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Medium 9781574413205

Part I

Edited by Kenneth L. Untiedt University of North Texas Press PDF
Medium 9780253010285

14 The Buy In

Mike Roos Quarry Books ePub

Everyone was aware that Ireland’s second opponent, the Holland Dutchmen, would be a far sterner test for the Spuds and Pete Gill than Spurgeon had been. In fact, they were likely to be one of the most difficult opponents on the entire schedule. Holland had several returning starters, led by big men Butch Fenneman and Bill Buse, and many experts in the area favored them not only to replace Ireland atop the Patoka Valley Conference but to be a genuine small-school threat to capture the Huntingburg Sectional title. Thus, Pete Gill began ruminating on strategy against them almost as soon as he returned home from Spurgeon.

It helped that his support among students and townsfolk was now growing, even if only incrementally, in the wake of the victory over Spurgeon. The hitchhiking stunt had not only motivated his team but had also won him a few new fans, who found him at least to be more entertaining than his predecessor. Whether he was truly a better basketball coach would remain an open question.

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Medium 9781574413205

Deer Leaves

Edited by Kenneth L. Untiedt University of North Texas Press PDF



8:15 AM

Page 99


I’m not sure of the first time I went to the deer lease; probably it was in 1970, when I turned nine years old. It seemed that it was just always there. Early on, I called it “deer leaves” because that’s what I thought the grown-ups were saying.

I remember waking up one morning after Dad’s return from the hunt to find a deer hanging from a tree in the front yard of our home in Garland. Back then, the neighborhood butcher shop would process the kill for us, but later medical concerns over crosscontamination of retail meat market equipment led to a law prohibiting the practice. After that, we did our own butchering, and we always had backstraps to chicken-fry and plenty of meat to barbecue, though we never mastered sausage making.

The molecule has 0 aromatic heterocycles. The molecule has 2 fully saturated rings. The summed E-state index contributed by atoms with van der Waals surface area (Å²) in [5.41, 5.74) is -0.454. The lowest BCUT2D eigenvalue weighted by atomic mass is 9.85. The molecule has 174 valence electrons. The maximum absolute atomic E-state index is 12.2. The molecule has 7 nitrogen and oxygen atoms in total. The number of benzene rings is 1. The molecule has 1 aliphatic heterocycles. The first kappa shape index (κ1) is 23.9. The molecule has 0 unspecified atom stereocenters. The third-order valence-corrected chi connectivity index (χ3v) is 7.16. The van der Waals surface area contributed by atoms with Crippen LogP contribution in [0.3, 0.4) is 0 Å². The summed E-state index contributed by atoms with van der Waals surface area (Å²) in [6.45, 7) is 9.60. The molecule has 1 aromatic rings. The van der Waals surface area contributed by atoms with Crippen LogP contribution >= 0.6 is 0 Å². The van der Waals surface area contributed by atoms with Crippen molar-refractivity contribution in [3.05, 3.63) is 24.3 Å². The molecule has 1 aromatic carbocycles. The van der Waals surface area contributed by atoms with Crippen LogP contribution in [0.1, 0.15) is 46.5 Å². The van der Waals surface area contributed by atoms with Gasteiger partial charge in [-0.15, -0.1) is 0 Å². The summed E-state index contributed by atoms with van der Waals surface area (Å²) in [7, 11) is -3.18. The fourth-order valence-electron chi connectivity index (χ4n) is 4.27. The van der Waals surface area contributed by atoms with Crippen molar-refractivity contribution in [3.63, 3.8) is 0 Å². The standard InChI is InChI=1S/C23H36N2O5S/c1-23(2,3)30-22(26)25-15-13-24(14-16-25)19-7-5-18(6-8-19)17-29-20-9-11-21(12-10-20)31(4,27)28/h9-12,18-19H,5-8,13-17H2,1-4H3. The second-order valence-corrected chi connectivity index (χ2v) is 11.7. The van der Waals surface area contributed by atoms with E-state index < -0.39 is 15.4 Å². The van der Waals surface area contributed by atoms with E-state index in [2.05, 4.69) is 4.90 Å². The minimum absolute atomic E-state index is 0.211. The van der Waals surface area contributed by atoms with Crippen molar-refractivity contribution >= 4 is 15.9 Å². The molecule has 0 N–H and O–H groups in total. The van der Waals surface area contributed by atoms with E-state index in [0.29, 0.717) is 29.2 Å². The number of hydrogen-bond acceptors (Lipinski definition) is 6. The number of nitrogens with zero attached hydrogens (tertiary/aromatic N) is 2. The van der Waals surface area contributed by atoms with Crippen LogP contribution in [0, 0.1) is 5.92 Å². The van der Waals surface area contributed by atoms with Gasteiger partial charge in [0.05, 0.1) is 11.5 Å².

Besides being a great place to hunt, the lease was an easy, twohour drive from home. Dad worked nights, so we could leave after school on Friday and still have some daylight left when we got there. In those days, I thought more about landmarks along the highway than of time and distance. Shortly after leaving Garland we would pass Big Town, where we’d sometimes see Santa arrive by helicopter for a pre-Christmas visit. Then we’d drive into downtown Dallas, which would disappear as the roadway dipped into the “canyon” and the only tunnel I knew existed.

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Medium 9780253010285

1 Gloomsday

Mike Roos Quarry Books ePub

On the morning of Saturday, June 16, 1962, the sun rose over southern Indiana like an orange Rawlings basketball, but by midday it had morphed into an angry yellow seed hanging hot and sour over the tiny hamlet of Ireland, where the mood was decidedly glum. Coach Jerome “Dimp” Stenftenagel, beloved by nearly everyone in and around the village of some four hundred souls, had tendered his resignation at the end of the school year, following six consecutive winning seasons. In the last three, he had amassed a total of 59 wins against only six losses and had gone undefeated in the Patoka Valley Conference. These were easily the three winningest seasons in Ireland High School history, which stretched back to 1915.